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Tennis / Hockey

TennisThe Game: Activated by leaving a cartridge out of the slot, powering the system up and pressing one of the selector keys, Tennis and Hockey are built into the system. Timed games can be selected, and the traditional rules of each sport apply. (Fairchild, 1976)

Memories: An interesting indicator of how new the idea of interchangeable cartridges were, Channel F featured two built-in games as well. If a Channel F owner bought the machine but never bothered with any of the game cartridges, he could still enjoy the console. It’s really no surprise, then, that Fairchild fell back on some standard-issue video game ideas – nothing obscure for Channel F’s built-in games. Continue reading

Tic-Tac-Toe / Shooting Gallery / Quadradoodle

Shooting GalleryThe Game: The first Channel F “Videocart” packs three games into one bright yellow package. Shooting Gallery is a straightforward target practice game in which players try to draw a bead on a moving target. Tic-Tac-Toe is the timeless game of strategy in small, enclosed spaces, and Quadradoodle is a simple paint program, long, long before its time. (Fairchild, 1976)

Memories: This is a game that changed everything. For the first time, owners of a home video game console could go into a store, buy something that was less pricey than the console itself, plug it into that console, and play new and different games. Rudimentary games by today’s standards, sure, but in every sense imaginable, Videocart #1 was a game changer. Continue reading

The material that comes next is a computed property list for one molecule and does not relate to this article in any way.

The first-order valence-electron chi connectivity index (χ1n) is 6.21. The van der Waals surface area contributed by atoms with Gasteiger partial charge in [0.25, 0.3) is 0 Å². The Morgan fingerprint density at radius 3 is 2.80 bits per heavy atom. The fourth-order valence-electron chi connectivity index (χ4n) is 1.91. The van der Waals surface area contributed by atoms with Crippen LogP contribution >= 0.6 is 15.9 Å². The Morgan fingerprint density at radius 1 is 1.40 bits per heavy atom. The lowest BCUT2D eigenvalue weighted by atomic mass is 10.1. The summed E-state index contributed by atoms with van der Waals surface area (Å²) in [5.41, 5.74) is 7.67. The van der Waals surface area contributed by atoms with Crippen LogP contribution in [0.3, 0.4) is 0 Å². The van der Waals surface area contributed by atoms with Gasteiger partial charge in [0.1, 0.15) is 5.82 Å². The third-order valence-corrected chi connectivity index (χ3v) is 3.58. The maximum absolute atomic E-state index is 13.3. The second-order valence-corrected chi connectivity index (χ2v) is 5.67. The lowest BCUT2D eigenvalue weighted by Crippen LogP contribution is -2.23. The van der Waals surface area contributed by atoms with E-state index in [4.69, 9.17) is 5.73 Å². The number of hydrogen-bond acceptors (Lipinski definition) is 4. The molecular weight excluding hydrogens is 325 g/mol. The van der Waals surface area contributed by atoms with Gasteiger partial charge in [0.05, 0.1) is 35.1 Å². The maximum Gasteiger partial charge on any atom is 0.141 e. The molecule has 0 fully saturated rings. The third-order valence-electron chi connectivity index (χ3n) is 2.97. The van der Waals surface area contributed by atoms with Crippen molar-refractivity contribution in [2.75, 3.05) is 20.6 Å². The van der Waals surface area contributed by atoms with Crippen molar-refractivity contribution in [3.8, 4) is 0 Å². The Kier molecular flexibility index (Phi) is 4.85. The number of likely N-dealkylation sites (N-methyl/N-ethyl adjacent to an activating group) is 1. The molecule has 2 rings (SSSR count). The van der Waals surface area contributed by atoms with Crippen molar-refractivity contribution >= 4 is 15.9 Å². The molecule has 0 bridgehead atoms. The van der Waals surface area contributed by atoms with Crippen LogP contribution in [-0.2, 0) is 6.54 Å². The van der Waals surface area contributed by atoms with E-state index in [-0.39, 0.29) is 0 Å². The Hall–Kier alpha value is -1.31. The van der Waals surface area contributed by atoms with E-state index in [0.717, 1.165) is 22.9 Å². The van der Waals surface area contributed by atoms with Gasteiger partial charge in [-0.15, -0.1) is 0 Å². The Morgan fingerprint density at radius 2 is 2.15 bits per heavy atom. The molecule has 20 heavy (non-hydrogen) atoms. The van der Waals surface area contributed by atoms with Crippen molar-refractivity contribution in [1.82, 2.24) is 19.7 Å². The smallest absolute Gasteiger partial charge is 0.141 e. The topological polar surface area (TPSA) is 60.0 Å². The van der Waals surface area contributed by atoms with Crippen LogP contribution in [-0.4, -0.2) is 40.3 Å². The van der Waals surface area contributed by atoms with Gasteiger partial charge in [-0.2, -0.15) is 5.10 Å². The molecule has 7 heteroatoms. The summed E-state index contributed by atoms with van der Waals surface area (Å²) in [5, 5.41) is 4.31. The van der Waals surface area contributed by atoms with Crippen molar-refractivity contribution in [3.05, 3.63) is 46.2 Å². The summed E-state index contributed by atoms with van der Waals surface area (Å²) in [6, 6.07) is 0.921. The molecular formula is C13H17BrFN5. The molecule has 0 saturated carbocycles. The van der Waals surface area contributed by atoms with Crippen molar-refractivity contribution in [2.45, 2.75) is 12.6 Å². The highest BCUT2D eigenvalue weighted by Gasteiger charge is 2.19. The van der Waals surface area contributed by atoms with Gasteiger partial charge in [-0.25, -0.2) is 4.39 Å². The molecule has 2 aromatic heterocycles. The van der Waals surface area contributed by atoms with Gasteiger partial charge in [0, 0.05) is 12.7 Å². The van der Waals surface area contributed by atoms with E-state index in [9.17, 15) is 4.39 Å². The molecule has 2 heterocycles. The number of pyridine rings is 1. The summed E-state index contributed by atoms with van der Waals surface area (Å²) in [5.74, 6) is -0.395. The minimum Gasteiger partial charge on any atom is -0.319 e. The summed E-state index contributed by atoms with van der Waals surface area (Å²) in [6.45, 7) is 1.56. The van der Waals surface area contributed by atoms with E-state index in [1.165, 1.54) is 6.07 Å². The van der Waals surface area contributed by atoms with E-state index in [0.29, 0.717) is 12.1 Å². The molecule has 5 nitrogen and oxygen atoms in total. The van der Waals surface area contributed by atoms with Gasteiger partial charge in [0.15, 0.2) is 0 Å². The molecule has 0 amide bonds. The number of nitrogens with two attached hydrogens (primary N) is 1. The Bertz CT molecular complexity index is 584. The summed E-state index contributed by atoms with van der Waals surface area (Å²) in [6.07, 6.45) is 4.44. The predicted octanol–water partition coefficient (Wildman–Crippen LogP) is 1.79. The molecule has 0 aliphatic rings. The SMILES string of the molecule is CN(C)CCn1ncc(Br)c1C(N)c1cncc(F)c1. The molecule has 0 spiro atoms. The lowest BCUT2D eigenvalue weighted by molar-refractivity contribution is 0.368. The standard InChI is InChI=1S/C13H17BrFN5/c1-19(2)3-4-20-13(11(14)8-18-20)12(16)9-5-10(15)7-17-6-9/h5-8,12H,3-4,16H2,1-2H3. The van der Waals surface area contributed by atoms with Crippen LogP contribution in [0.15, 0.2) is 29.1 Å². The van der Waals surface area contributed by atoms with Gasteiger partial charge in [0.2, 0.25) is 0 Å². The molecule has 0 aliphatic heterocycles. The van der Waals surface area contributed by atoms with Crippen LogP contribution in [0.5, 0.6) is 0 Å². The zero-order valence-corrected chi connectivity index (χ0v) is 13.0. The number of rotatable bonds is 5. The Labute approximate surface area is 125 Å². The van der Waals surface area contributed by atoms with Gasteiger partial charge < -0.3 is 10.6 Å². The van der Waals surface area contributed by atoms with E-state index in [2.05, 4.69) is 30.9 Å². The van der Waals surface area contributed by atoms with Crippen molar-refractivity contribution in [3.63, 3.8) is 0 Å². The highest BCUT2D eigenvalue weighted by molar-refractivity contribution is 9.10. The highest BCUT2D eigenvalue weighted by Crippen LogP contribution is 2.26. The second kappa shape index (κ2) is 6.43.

Dodge It

Dodge ItThe Game: Trapped in a square or rectangular arena, the player is represented by a mobile square. Another projectile punches its way into the arena and begins ricocheting around; points accumulate rapidly the longer the player’s See the videosquare avoids contact with the projectile, but starting at 200 points, an additional projectile is added every 100 points, each on its own chaotic, bouncing path. The game ends when the player inevitably collides with one of these projectiles. (Fairchild, 1978)

Memories: Nearly every system, no matter how obscure, has at least one unique game that’s worth seeking out both hardware and software, just to try it out and see how much fun it is. Some systems, like the Atari VCS and the Intellivision, have something like half a dozen “killer apps”. When I played Dodge It on the Fairchild Channel F, it was one of those occasions where I looked up at the clock, and realized two things: it was an hour later, and I was still playing Dodge It. It’s a unique concept that I hadn’t seen elsewhere, maddeningly simple and insanely addictive. Dodge It made it worth my while to have a Channel F hooked up in my game room. Continue reading

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